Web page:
In this episode, we’ll look at how to regulate the flow of ongoing projects. We will use two approaches:
- The farmer common sense with management rules
- A slightly more technical notion (but still less than measuring load/capacity everywhere 😉) : The Virtual Drum
The general principle of these two approaches is to prevent the in-process from continuing to get clogged.
1/ The farmer common sense with management rules.
The idea here is to put in place a set of rules to limit bottlenecks:
- We launch a project if and only if there is a project plan;
- We launch a project when the critical resource has finished working on a project
- When there are more than two reworks on the same project by the critical resource, the project goes back to framing
The idea is to implement these rules with the ambition to have :
- Frozen projects
- Projects ready to start or in the scoping phase
This way, the organization will be able to choose what it is going to do. This is an advantage of these rules when they are applied. Indeed, when a project is finished and these rules have been properly applied, the project team will look at the list of projects that are ready to start and will collectively have the choice of doing this or that project.
However, some long and complex projects may require a more technical approach.
2/ The Virtual Drum
The principle of the Virtual Drum is to identify a resource or a critical task area (with the previously mentioned rules) for each project (this area is represented in Orange on the following figures). Then, the project management tool will study the resources that are mobilized within this zone and will prevent multitasking between projects in this critical zone.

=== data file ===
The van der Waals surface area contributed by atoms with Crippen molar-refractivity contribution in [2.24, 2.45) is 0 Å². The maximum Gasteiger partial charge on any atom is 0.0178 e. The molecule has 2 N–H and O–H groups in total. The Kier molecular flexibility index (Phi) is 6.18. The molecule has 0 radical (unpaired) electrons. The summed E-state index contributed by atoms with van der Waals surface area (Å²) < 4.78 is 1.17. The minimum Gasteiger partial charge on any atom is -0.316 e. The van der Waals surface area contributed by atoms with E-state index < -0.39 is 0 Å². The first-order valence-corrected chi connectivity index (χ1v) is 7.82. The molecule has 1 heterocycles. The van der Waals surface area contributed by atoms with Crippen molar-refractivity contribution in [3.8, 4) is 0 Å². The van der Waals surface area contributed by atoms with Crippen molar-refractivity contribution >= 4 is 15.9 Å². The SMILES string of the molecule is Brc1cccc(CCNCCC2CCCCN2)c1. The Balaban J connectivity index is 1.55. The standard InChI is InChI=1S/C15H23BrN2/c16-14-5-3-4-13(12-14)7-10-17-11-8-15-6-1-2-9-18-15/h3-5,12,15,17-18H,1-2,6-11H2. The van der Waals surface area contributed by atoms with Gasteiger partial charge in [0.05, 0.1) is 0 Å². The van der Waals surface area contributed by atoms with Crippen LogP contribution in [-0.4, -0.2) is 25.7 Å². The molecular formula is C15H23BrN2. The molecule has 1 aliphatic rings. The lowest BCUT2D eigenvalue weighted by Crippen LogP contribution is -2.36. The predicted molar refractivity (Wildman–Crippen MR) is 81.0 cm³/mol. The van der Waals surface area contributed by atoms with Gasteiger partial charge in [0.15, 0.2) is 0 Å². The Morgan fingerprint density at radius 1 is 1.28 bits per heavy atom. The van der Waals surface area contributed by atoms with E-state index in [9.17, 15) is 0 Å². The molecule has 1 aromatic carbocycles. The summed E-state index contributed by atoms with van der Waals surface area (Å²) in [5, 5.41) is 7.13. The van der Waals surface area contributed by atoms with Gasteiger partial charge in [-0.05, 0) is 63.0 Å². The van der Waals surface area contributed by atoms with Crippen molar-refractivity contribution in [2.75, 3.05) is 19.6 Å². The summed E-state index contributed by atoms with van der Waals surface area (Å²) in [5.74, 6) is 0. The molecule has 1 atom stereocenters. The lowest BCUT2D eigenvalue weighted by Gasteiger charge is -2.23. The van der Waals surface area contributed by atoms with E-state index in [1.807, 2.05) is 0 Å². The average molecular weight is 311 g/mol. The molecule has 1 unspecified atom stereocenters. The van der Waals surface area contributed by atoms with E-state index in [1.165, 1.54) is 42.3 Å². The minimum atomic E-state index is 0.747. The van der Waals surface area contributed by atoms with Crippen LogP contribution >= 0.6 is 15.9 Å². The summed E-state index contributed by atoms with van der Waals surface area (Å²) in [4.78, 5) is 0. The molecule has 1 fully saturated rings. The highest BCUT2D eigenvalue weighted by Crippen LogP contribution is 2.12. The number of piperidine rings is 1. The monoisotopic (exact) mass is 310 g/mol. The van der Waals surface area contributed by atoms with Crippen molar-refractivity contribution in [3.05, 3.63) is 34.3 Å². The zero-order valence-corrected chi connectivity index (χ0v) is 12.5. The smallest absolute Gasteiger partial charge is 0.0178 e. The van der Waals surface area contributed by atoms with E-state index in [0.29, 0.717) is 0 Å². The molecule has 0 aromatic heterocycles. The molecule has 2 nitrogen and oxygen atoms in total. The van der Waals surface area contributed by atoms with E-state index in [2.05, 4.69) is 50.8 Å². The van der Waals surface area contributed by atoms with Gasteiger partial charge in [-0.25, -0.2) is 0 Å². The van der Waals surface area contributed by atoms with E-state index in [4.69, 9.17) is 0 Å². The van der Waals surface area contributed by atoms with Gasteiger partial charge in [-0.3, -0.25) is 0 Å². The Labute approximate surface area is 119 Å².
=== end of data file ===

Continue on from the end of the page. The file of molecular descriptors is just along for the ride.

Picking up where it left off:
The interest of the Virtual Drum is that it will allow you to plan forecasted start and end dates for current and future projects. As indicated, this remains a forecast. But it allows us to observe a trend in the start dates of future projects… And therefore to guide certain decisions.
The other advantage is that it allows you to perform simulations.
If you have a dozen or so projects that could potentially be started; with the Virtual Drum concept, you can simulate different scenarios and observe the potential start/end dates for each of your scenarios.
We are well, here, in the logic of the globally good.
Indeed, it is less precise than the load/capacity approach but it allows a quick observation of trends. And so, it opens up the observation of load/capacity in a different light.
Imagine that you are using the Virtual Drum. That it gives you the start and end information of each project and that you agree on this information. If you now look at the load/capacity of all your resources, you will have a view of this load according to your critical area/resource.
So, this will allow you to use your non-critical resources differently, without flooding the critical resource again.
What is important with the whole series of articles (Fever Chart, Project Plan and Pipeline) is the gain in speed you will observe.
Indeed, the Fever chart being easy to calculate, the pipeline being visible and the project plan being relatively logical, you quickly have the elements to decide. And that’s where the problem lies.
Because where project reviews used to be about displaying the status of the project (and finding the culprits of the delays), now we have to work together to move forward and accelerate the execution of projects.
Finally, what if, in FLOW Project Management, the key word was Management.
See you next season…